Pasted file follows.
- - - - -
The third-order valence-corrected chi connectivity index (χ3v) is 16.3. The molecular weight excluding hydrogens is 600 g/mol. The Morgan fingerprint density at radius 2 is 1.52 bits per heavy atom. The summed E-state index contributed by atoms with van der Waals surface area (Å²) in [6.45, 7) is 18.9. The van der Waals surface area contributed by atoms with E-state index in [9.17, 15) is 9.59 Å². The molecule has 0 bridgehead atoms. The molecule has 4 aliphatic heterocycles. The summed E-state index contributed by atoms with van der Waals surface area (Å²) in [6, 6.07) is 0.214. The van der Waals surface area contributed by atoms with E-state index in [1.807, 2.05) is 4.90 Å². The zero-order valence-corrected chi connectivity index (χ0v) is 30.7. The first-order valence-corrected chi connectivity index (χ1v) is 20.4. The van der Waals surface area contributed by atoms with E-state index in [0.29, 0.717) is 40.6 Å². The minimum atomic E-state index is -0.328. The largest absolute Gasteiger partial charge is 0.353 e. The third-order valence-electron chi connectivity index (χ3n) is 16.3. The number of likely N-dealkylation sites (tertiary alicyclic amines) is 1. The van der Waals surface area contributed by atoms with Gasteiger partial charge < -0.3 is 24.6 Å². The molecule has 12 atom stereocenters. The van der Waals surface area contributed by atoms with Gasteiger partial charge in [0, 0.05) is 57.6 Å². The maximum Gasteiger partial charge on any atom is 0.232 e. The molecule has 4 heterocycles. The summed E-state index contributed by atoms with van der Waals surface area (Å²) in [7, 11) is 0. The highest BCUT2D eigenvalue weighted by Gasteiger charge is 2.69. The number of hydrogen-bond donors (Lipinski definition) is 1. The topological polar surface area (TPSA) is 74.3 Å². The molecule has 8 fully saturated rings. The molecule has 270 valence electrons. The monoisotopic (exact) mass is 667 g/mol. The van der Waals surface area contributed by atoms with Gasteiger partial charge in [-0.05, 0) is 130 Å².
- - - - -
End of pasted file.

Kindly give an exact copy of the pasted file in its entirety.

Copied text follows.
The third-order valence-corrected chi connectivity index (χ3v) is 16.3. The molecular weight excluding hydrogens is 600 g/mol. The Morgan fingerprint density at radius 2 is 1.52 bits per heavy atom. The summed E-state index contributed by atoms with van der Waals surface area (Å²) in [6.45, 7) is 18.9. The van der Waals surface area contributed by atoms with E-state index in [9.17, 15) is 9.59 Å². The molecule has 0 bridgehead atoms. The molecule has 4 aliphatic heterocycles. The summed E-state index contributed by atoms with van der Waals surface area (Å²) in [6, 6.07) is 0.214. The van der Waals surface area contributed by atoms with E-state index in [1.807, 2.05) is 4.90 Å². The zero-order valence-corrected chi connectivity index (χ0v) is 30.7. The first-order valence-corrected chi connectivity index (χ1v) is 20.4. The van der Waals surface area contributed by atoms with E-state index in [0.29, 0.717) is 40.6 Å². The minimum atomic E-state index is -0.328. The largest absolute Gasteiger partial charge is 0.353 e. The third-order valence-electron chi connectivity index (χ3n) is 16.3. The number of likely N-dealkylation sites (tertiary alicyclic amines) is 1. The van der Waals surface area contributed by atoms with Gasteiger partial charge < -0.3 is 24.6 Å². The molecule has 12 atom stereocenters. The van der Waals surface area contributed by atoms with Gasteiger partial charge in [0, 0.05) is 57.6 Å². The maximum Gasteiger partial charge on any atom is 0.232 e. The molecule has 4 heterocycles. The summed E-state index contributed by atoms with van der Waals surface area (Å²) in [7, 11) is 0. The highest BCUT2D eigenvalue weighted by Gasteiger charge is 2.69. The number of hydrogen-bond donors (Lipinski definition) is 1. The topological polar surface area (TPSA) is 74.3 Å². The molecule has 8 fully saturated rings. The molecule has 270 valence electrons. The monoisotopic (exact) mass is 667 g/mol. The van der Waals surface area contributed by atoms with Gasteiger partial charge in [-0.05, 0) is 130 Å².